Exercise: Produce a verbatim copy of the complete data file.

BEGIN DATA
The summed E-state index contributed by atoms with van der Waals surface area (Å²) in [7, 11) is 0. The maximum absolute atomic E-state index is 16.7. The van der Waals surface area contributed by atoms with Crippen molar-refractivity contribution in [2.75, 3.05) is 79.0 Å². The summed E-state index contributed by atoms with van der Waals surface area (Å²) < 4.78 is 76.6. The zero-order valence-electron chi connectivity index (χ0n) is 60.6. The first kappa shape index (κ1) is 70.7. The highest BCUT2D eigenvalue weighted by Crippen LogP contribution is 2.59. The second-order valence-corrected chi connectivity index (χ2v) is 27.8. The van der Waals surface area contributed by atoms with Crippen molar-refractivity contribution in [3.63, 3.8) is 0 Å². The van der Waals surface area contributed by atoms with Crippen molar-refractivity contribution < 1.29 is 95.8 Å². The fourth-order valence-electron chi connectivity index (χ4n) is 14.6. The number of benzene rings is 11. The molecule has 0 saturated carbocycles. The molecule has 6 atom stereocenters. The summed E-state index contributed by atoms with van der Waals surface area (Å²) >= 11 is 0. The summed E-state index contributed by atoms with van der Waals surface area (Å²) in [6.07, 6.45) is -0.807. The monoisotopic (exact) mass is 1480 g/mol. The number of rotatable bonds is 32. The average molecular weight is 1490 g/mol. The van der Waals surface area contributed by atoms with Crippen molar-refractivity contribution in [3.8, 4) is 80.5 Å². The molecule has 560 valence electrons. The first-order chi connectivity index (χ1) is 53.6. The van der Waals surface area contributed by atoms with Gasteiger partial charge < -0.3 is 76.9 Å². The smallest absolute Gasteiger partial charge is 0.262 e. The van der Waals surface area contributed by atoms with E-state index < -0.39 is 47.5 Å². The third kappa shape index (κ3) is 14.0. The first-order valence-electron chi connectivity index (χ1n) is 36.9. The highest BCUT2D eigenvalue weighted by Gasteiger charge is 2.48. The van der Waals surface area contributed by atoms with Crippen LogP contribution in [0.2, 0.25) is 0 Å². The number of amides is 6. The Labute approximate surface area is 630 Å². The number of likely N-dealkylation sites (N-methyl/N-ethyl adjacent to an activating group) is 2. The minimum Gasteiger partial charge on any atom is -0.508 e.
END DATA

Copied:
The summed E-state index contributed by atoms with van der Waals surface area (Å²) in [7, 11) is 0. The maximum absolute atomic E-state index is 16.7. The van der Waals surface area contributed by atoms with Crippen molar-refractivity contribution in [2.75, 3.05) is 79.0 Å². The summed E-state index contributed by atoms with van der Waals surface area (Å²) < 4.78 is 76.6. The zero-order valence-electron chi connectivity index (χ0n) is 60.6. The first kappa shape index (κ1) is 70.7. The highest BCUT2D eigenvalue weighted by Crippen LogP contribution is 2.59. The second-order valence-corrected chi connectivity index (χ2v) is 27.8. The van der Waals surface area contributed by atoms with Crippen molar-refractivity contribution in [3.63, 3.8) is 0 Å². The van der Waals surface area contributed by atoms with Crippen molar-refractivity contribution < 1.29 is 95.8 Å². The fourth-order valence-electron chi connectivity index (χ4n) is 14.6. The number of benzene rings is 11. The molecule has 0 saturated carbocycles. The molecule has 6 atom stereocenters. The summed E-state index contributed by atoms with van der Waals surface area (Å²) >= 11 is 0. The summed E-state index contributed by atoms with van der Waals surface area (Å²) in [6.07, 6.45) is -0.807. The monoisotopic (exact) mass is 1480 g/mol. The number of rotatable bonds is 32. The average molecular weight is 1490 g/mol. The van der Waals surface area contributed by atoms with Crippen molar-refractivity contribution in [3.8, 4) is 80.5 Å². The molecule has 560 valence electrons. The first-order chi connectivity index (χ1) is 53.6. The van der Waals surface area contributed by atoms with Gasteiger partial charge < -0.3 is 76.9 Å². The smallest absolute Gasteiger partial charge is 0.262 e. The van der Waals surface area contributed by atoms with E-state index < -0.39 is 47.5 Å². The third kappa shape index (κ3) is 14.0. The first-order valence-electron chi connectivity index (χ1n) is 36.9. The highest BCUT2D eigenvalue weighted by Gasteiger charge is 2.48. The van der Waals surface area contributed by atoms with Crippen LogP contribution in [0.2, 0.25) is 0 Å². The number of amides is 6. The Labute approximate surface area is 630 Å². The number of likely N-dealkylation sites (N-methyl/N-ethyl adjacent to an activating group) is 2. The minimum Gasteiger partial charge on any atom is -0.508 e.